For example, in the Credit data set, it appears that the most important variables are income, limit, rating, and student. So we might wish to build a model including just these predictors. However, ridge regression will always generate a model involving all ten predictors.

Increasing the value of λ will tend to reduce the magnitudes of the coefficients, but will not result in exclusion of any of the variables. The **lasso** is a relatively recent alternative to ridge regression that over-comes this disadvantage.

# The Lasso

The lasso coefficients minimise the quantity

$latex RSS + \lambda \sum_{j=1}^{p}\left | \beta _{j} \right | &s=3$

from sklearn.linear_model import Lasso lassoReg = Lasso(alpha=0.3) lassoReg.fit(X, y)

Lasso(alpha=0.3, copy_X=True, fit_intercept=True, max_iter=1000, normalize=False, positive=False, precompute=False, random_state=None, selection='cyclic', tol=0.0001, warm_start=False)

lassoReg.score(X, y)

0.95509337268728689

In statistical parlance, the lasso uses an L1 penalty instead of an L2 penalty.

The L1 penalty has the effect of forcing some of the coefficient estimates to be exactly equal to zero when the tuning parameter λ is sufficiently large. Hence, much like best subset selection, the lasso performs variable selection.

As a result, models generated from the lasso are generally much easier to interpret than those produced by ridge regression.

The lasso yields sparse models — that is, models that involve only a subset of the variables.

lambdas = [0.01, 1, 10, 50, 100, 200, 500, 1000] coefficients = np.zeros(shape=(12, len(lambdas))) i=0 for l in lambdas: lassoReg = Lasso(alpha=l) lassoReg.fit(X, y) coefficients[:,i] = lassoReg.coef_ i += 1

fig, ax = plt.subplots() plt.title("Lasso Regularisation") plt.xlabel("lambda") plt.ylabel("standardised coefficients") styles=['-','--','-.',':'] labels = ['0.01','1','10','50', '100', '200','500','1000'] ax.set_xticklabels(labels) # custom x labels for i in range(0,12): s = styles[i % len(styles)] if i&amp;lt;3 or i==7: plt.plot(coefficients[i], label=predictors[i], linestyle=s) else: plt.plot(coefficients[i]) plt.legend(loc='best')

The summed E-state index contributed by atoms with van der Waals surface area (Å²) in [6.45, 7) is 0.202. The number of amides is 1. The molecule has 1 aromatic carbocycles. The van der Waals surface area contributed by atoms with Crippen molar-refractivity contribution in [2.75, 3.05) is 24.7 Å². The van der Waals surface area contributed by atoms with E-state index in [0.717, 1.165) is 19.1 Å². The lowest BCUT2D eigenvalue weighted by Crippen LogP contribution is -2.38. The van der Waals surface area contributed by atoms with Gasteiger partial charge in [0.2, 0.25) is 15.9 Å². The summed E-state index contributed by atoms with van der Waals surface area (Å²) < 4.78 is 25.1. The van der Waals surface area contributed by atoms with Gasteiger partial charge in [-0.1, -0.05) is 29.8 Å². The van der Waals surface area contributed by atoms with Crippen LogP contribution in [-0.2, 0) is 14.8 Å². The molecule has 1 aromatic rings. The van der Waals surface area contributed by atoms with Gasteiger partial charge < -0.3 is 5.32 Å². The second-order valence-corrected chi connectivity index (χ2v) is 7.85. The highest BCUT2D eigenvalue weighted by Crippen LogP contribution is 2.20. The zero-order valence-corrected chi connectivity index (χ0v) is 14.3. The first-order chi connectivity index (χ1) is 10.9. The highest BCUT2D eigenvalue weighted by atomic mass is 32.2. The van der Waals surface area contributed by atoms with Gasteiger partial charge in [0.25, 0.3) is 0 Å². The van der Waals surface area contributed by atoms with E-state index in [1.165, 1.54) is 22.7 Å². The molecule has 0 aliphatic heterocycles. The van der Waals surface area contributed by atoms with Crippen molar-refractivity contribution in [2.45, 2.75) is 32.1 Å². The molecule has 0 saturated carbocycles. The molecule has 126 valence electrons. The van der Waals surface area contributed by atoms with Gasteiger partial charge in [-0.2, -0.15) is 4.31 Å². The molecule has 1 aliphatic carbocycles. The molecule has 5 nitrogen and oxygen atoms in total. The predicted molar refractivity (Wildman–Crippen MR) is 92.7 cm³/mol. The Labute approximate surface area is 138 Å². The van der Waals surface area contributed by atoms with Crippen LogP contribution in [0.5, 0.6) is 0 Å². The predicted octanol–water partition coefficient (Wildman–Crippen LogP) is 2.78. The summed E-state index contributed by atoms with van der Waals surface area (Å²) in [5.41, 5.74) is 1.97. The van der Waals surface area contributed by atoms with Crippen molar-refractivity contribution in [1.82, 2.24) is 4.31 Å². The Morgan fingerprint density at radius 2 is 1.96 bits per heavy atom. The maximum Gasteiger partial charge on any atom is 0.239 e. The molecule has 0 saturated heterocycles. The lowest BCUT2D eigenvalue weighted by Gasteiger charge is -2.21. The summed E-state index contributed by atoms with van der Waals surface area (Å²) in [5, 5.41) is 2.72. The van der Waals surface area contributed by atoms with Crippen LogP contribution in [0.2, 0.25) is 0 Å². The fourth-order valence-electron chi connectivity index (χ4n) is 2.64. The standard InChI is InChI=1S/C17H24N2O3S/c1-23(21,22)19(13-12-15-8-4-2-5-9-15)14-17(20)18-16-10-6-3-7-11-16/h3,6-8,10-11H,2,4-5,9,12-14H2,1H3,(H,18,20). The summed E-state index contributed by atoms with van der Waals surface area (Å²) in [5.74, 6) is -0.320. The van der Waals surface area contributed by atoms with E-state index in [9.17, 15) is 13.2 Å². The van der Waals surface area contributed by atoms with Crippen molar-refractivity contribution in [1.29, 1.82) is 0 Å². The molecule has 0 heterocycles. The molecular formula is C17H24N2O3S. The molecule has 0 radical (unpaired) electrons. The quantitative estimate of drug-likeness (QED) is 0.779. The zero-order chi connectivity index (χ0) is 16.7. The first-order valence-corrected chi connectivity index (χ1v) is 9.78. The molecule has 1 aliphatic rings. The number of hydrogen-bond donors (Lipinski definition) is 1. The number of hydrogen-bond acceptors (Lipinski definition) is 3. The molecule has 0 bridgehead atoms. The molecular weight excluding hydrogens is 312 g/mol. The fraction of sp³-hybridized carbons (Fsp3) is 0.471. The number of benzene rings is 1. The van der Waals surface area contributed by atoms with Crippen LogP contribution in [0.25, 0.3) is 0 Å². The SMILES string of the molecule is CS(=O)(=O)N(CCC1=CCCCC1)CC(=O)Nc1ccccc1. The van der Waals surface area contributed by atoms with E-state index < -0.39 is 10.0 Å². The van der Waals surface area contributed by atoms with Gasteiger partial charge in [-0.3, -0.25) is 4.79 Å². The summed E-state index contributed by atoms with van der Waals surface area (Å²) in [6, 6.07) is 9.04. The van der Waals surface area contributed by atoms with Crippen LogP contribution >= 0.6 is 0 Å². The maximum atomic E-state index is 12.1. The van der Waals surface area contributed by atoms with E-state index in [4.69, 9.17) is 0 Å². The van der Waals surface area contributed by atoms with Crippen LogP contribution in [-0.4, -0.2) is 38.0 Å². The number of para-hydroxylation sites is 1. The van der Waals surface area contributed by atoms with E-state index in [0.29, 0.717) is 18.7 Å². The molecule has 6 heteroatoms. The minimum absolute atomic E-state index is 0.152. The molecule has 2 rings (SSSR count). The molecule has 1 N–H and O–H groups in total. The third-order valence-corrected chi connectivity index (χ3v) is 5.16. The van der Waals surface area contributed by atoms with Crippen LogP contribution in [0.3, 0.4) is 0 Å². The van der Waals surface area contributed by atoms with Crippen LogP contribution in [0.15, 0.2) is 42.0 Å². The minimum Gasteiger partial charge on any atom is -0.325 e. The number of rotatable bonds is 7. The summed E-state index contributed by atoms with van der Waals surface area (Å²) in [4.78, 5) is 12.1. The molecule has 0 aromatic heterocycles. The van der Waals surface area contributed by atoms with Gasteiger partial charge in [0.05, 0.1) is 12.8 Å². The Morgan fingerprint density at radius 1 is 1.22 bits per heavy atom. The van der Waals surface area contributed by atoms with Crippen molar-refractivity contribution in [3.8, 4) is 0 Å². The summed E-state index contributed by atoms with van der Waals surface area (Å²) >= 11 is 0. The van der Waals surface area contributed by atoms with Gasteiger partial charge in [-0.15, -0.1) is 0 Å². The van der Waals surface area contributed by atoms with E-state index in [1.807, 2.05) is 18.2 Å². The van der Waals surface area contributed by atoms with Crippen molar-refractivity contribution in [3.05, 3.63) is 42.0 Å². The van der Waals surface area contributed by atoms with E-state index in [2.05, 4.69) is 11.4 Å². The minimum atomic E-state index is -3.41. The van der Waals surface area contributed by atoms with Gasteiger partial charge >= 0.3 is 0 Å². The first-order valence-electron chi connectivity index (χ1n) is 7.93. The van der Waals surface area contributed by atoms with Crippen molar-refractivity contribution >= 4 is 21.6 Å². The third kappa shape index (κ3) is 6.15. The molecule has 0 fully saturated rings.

When λ = 0, the lasso simply gives the least squares fit and when λ becomes sufficiently large, the lasso gives the null model in which all coefficient estimates equal zero.

However, in between these two extremes, the ridge regression and lasso models are quite different from each other, as you can see from the two plots.

Both in ridge regression and lasso, the tuning parameter serves to control the relative impact of the shrinking terms on the regression coeffcient estimates.

Selecting a good value for λ is critical; cross-validation is used for this.

# Selecting the tuning parameter lambda

Cross-validation provides a simple way to tackle this problem. We choose a grid of λ values, and compute the cross-validation error for each value of λ

We then select the tuning parameter value for which the cross-validation error is smallest.

Finally, the model is re-fit using all of the available observations and the selected value of the tuning parameter.

from sklearn.model_selection import cross_val_score lambdas = np.linspace(500,0.01,num=50) scoresCV = [] for l in lambdas: lassoReg = Lasso(alpha=l) lassoReg.fit(X, y) scoreCV = cross_val_score(lassoReg, X, y, scoring='neg_mean_squared_error', cv=KFold(n_splits=10, shuffle=True, random_state=1)) scoresCV.append(np.mean(scoreCV))

plt.title("Lambda tuning for Lasso Regularisation") plt.xlabel("lambda") plt.ylabel("Cross-Validation error (MSE)") plt.plot(lambdas,scoresCV)

The plot displays how the cross-validation error changes with different values of lambda. The point at which the cross-validation error is smallest is for very small values of lambda, close to zero.

Thanks to the *sklearn* function *LassoCV*, that applies cross-validation to the Lasso, we can calculate the exact value of lambda that minimise the error:

from sklearn.linear_model import LassoCV lassoCV = LassoCV() lassoCV.fit(X,y)

LassoCV(alphas=None, copy_X=True, cv=None, eps=0.001, fit_intercept=True, max_iter=1000, n_alphas=100, n_jobs=1, normalize=False, positive=False, precompute='auto', random_state=None, selection='cyclic', tol=0.0001, verbose=False)

lassoCV.alpha_

0.39656269957368379

This post is part of a series about Machine Learning with Python.